the time to talk about Paul Bearer’s secret. 
A bandaged Paul Bearer appears on the Titantron and discusses being at
the Undertaker’s parents burial.  The
Undertaker is left speechless for the first time of his career as Bearer threatens
to expose his secret unless the Undertaker comes back to him.  The Undertaker says he needs more time, so
Bearer promises to give him seven days to consider his options.
-:”Stone Cold”
Steve Austin defeats Jim “The Anvil” Neidhart by disqualification when Brian
Pillman interferes at 1:44:
Brian Pillman comes out to do guest commentary and it
doesn’t take long for Austin to drag him over the announce table and dump him
onto the arena floor.  Pillman doesn’t
take kindly to that and he attacks Austin with a crutch and the Hart Foundation
pounds away on Austin until Shawn Michaels makes the save.  This makes some sense in storyline terms, but
the WWF really needs to watch out for these run-in finishes at the end of shows
because it is becoming very predictable.
Ross announces
that WWF President Gorilla Monsoon has ordered Austin and Michaels to team up
next week against the Hart Foundation for the tag team titles.  Neither Austin or Michaels are happy about it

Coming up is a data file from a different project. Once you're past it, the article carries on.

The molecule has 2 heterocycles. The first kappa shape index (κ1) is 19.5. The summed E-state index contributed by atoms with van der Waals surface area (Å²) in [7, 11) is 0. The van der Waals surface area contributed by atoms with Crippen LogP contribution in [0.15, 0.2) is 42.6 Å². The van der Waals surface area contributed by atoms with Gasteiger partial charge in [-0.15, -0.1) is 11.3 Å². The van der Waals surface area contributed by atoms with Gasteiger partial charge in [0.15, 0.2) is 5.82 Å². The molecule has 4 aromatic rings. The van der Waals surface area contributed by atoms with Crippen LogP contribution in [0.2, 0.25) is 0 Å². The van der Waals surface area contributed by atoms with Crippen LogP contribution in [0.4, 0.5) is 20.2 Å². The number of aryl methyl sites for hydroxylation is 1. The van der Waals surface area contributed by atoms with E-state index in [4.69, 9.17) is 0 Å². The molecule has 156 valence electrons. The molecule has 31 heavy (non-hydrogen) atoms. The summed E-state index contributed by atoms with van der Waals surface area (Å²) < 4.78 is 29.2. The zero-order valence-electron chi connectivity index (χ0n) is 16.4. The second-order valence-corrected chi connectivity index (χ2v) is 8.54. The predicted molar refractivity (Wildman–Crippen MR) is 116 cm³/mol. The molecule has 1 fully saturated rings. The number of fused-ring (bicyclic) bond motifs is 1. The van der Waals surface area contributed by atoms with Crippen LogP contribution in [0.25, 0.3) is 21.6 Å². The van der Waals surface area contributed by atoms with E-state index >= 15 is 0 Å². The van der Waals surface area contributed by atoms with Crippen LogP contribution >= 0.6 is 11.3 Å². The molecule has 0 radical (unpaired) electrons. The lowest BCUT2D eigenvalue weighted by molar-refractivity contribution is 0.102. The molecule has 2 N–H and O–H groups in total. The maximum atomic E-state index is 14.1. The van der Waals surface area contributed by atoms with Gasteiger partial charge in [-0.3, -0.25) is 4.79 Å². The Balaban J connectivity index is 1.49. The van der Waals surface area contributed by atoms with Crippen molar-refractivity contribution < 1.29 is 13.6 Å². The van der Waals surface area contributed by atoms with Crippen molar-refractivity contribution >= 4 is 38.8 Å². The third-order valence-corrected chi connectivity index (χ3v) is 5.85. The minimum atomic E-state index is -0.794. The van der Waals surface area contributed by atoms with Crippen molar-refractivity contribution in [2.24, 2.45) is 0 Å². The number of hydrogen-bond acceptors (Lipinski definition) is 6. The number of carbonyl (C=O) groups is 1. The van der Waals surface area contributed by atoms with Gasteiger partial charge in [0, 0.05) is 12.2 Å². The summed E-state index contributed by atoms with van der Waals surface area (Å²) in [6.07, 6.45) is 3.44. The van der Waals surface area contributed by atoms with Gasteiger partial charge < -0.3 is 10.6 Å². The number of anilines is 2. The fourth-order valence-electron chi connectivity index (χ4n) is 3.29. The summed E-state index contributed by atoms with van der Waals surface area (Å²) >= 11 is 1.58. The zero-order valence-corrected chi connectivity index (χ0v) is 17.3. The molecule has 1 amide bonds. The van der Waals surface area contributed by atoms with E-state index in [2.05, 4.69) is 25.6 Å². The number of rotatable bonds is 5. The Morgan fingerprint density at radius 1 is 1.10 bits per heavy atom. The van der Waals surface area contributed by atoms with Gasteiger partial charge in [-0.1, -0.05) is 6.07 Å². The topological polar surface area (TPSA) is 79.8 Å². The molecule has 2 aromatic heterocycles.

and they end the show as they started it, by fighting each other as WWF
officials try to separate them.
The Final Report Card:  The backstage vignettes provided some
hilarity for the evening and the show does have some historical context because
of the “Sunny days” comment, which precipitated a real fight between Bret and
Shawn.  That fight cancelled their
planned King of the Ring contest, which had to anger the WWF brass since they
were likely banking on a big buyrate for the show.  The Undertaker-Bearer storyline remains well
done, but it is being overshadowed by the Bret-Austin-Michaels feud
.
Monday Night War Rating:  3.1 (vs. 3.6 for Nitro)
Show Evaluation:  Thumbs Up

What the World Was Watching: Monday Night Raw – May 12, 1997

by Logan Scisco
Vince McMahon
recaps last night’s In Your House pay-per-view
.
Jim Ross and Jerry